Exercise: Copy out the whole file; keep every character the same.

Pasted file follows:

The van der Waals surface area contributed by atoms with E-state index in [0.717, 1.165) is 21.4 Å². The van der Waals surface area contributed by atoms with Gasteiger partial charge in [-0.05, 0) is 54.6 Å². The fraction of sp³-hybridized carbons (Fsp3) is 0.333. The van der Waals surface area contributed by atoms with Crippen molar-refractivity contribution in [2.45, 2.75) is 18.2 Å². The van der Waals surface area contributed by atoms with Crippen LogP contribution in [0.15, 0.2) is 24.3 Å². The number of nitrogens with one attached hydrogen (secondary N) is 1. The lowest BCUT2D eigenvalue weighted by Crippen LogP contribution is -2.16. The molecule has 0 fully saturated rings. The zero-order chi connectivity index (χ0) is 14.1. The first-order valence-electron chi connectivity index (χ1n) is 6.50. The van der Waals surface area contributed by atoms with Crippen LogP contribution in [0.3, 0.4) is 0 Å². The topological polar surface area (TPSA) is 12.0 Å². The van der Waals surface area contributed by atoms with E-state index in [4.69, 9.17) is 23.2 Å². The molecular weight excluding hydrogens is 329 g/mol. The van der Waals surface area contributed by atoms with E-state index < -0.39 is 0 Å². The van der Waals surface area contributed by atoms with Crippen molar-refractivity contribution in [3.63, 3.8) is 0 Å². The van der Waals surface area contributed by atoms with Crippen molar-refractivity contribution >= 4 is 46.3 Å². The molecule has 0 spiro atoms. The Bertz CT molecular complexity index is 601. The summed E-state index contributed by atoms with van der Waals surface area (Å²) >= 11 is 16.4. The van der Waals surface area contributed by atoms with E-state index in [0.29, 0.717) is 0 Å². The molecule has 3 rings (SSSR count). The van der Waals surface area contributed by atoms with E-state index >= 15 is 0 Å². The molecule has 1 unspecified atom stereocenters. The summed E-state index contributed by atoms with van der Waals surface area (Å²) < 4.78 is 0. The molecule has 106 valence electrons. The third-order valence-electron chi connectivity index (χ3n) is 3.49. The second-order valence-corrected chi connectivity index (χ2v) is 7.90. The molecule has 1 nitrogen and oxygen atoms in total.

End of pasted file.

The van der Waals surface area contributed by atoms with E-state index in [0.717, 1.165) is 21.4 Å². The van der Waals surface area contributed by atoms with Gasteiger partial charge in [-0.05, 0) is 54.6 Å². The fraction of sp³-hybridized carbons (Fsp3) is 0.333. The van der Waals surface area contributed by atoms with Crippen molar-refractivity contribution in [2.45, 2.75) is 18.2 Å². The van der Waals surface area contributed by atoms with Crippen LogP contribution in [0.15, 0.2) is 24.3 Å². The number of nitrogens with one attached hydrogen (secondary N) is 1. The lowest BCUT2D eigenvalue weighted by Crippen LogP contribution is -2.16. The molecule has 0 fully saturated rings. The zero-order chi connectivity index (χ0) is 14.1. The first-order valence-electron chi connectivity index (χ1n) is 6.50. The van der Waals surface area contributed by atoms with Crippen LogP contribution in [0.3, 0.4) is 0 Å². The topological polar surface area (TPSA) is 12.0 Å². The van der Waals surface area contributed by atoms with E-state index in [4.69, 9.17) is 23.2 Å². The molecular weight excluding hydrogens is 329 g/mol. The van der Waals surface area contributed by atoms with E-state index < -0.39 is 0 Å². The van der Waals surface area contributed by atoms with Crippen molar-refractivity contribution in [3.63, 3.8) is 0 Å². The van der Waals surface area contributed by atoms with Crippen molar-refractivity contribution >= 4 is 46.3 Å². The molecule has 0 spiro atoms. The Bertz CT molecular complexity index is 601. The summed E-state index contributed by atoms with van der Waals surface area (Å²) >= 11 is 16.4. The van der Waals surface area contributed by atoms with E-state index in [0.29, 0.717) is 0 Å². The molecule has 3 rings (SSSR count). The van der Waals surface area contributed by atoms with E-state index >= 15 is 0 Å². The molecule has 1 unspecified atom stereocenters. The summed E-state index contributed by atoms with van der Waals surface area (Å²) < 4.78 is 0. The molecule has 106 valence electrons. The third-order valence-electron chi connectivity index (χ3n) is 3.49. The second-order valence-corrected chi connectivity index (χ2v) is 7.90. The molecule has 1 nitrogen and oxygen atoms in total.